THE 20 CHILDREN
A list of the names of the children was compiled by former prisoners of war. This was published in the book “Rapport fra Neuengamme”, published in 1945. It also includes the name of a 12-year-old boy from Yugoslavia: “Junglieb”. Dr. Kurt Heißmeyer wrote the initials “W.J.” on the notebook containing examination data about this child. But nothing more could be discovered about the boy, “W.Junglieb”, for many years, apart from the fact that he was 12 and probably came from Yugoslavia. That was until 2015.
For 70 years, 85-year-old Grete Hamburg lived in the belief that her brother Walter died during a death march from Auschwitz. Grete Hamburg was a teenager when she survived the Shoa; today she lives near Tel Aviv. Less than 100 kilometres away in Haifa lives Bella Reichenbaum. She has been coming to the commemoration ceremony on 20 April in Hamburg for many years. After this year’s commemoration, Bella Reichenbaum returned home to Israel and set out to trace the previously unidentified boy, W. Junglieb.
On a list of names of prisoners in a transport from Auschwitz to Lippstadt she discovered, in addition to the names of some of her relations, two women with the name Jungleib. She was then able to contact the Jungleib family through the website of the Yad Vashem memorial. She found out that Walter Jungleib (the correct spelling) was deported to Auschwitz from Hlohovec in Slovakia. His identification is based on the similarity of the name, his age, and the fact that the name of his mother is included with the other mothers of the “20 children” on the deportation list for Lippstadt.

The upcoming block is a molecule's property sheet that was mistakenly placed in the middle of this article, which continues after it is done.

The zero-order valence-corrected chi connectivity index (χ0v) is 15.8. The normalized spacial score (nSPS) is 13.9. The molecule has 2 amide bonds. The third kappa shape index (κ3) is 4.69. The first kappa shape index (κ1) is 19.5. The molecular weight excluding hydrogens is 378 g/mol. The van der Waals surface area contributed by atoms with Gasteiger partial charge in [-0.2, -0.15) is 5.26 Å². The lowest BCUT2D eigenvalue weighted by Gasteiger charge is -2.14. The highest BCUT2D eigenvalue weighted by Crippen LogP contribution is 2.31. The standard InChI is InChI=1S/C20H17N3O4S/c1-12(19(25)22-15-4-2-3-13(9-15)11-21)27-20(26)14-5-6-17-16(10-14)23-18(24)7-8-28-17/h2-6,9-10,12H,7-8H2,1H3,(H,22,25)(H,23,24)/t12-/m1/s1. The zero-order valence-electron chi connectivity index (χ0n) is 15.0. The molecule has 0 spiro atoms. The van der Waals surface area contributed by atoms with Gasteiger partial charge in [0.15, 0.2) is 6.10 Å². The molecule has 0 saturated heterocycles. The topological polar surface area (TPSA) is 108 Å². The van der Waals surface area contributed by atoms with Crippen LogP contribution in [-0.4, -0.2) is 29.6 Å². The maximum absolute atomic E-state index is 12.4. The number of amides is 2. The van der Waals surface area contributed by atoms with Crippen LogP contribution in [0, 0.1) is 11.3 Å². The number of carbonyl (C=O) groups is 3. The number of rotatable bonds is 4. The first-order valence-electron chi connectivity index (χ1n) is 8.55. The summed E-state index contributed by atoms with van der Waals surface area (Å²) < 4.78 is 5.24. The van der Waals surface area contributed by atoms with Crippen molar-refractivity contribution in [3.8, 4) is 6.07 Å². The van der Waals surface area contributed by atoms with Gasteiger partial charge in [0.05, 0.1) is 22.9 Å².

Grete Hamburg wrote to the Neuengamme Concentration Camp memorial in July 2015:
“I was and still am so distressed and stunned – I can hardly describe my feelings. […] My father, my mother, Walter and I were deported to Auschwitz in October 1944. The men and children were separated from us. Walter had forgotten his cap and came back to fetch it, so that he was the last in the line. He turned and waved and smiled. And that was the last time that my mother and I saw Walter.”
A road in Hamburg-Burgwedel was named after Walter in 1995.